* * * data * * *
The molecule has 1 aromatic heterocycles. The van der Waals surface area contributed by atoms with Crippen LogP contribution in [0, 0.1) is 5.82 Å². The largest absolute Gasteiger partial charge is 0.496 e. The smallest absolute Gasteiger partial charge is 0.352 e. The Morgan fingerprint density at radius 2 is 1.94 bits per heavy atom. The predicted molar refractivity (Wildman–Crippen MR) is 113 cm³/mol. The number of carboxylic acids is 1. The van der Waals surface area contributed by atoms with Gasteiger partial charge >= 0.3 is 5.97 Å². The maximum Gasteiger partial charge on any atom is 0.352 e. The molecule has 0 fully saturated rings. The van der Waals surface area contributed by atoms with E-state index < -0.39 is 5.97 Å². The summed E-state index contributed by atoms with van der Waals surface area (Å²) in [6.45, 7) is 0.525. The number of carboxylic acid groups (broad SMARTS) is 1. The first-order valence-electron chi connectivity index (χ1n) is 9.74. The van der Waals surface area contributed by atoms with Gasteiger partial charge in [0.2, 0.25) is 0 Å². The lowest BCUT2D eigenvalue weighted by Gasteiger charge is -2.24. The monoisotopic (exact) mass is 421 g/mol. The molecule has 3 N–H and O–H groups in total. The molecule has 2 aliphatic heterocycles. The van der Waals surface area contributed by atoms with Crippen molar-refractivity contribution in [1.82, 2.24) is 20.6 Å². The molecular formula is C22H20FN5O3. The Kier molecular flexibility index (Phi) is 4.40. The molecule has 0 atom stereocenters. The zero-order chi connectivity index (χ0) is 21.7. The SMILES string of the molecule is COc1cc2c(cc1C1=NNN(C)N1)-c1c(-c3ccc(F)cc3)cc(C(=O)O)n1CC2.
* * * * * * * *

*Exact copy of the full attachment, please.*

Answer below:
The molecule has 1 aromatic heterocycles. The van der Waals surface area contributed by atoms with Crippen LogP contribution in [0, 0.1) is 5.82 Å². The largest absolute Gasteiger partial charge is 0.496 e. The smallest absolute Gasteiger partial charge is 0.352 e. The Morgan fingerprint density at radius 2 is 1.94 bits per heavy atom. The predicted molar refractivity (Wildman–Crippen MR) is 113 cm³/mol. The number of carboxylic acids is 1. The van der Waals surface area contributed by atoms with Gasteiger partial charge >= 0.3 is 5.97 Å². The maximum Gasteiger partial charge on any atom is 0.352 e. The molecule has 0 fully saturated rings. The van der Waals surface area contributed by atoms with E-state index < -0.39 is 5.97 Å². The summed E-state index contributed by atoms with van der Waals surface area (Å²) in [6.45, 7) is 0.525. The number of carboxylic acid groups (broad SMARTS) is 1. The first-order valence-electron chi connectivity index (χ1n) is 9.74. The van der Waals surface area contributed by atoms with Gasteiger partial charge in [0.2, 0.25) is 0 Å². The lowest BCUT2D eigenvalue weighted by Gasteiger charge is -2.24. The monoisotopic (exact) mass is 421 g/mol. The molecule has 3 N–H and O–H groups in total. The molecule has 2 aliphatic heterocycles. The van der Waals surface area contributed by atoms with Crippen molar-refractivity contribution in [1.82, 2.24) is 20.6 Å². The molecular formula is C22H20FN5O3. The Kier molecular flexibility index (Phi) is 4.40. The molecule has 0 atom stereocenters. The zero-order chi connectivity index (χ0) is 21.7. The SMILES string of the molecule is COc1cc2c(cc1C1=NNN(C)N1)-c1c(-c3ccc(F)cc3)cc(C(=O)O)n1CC2.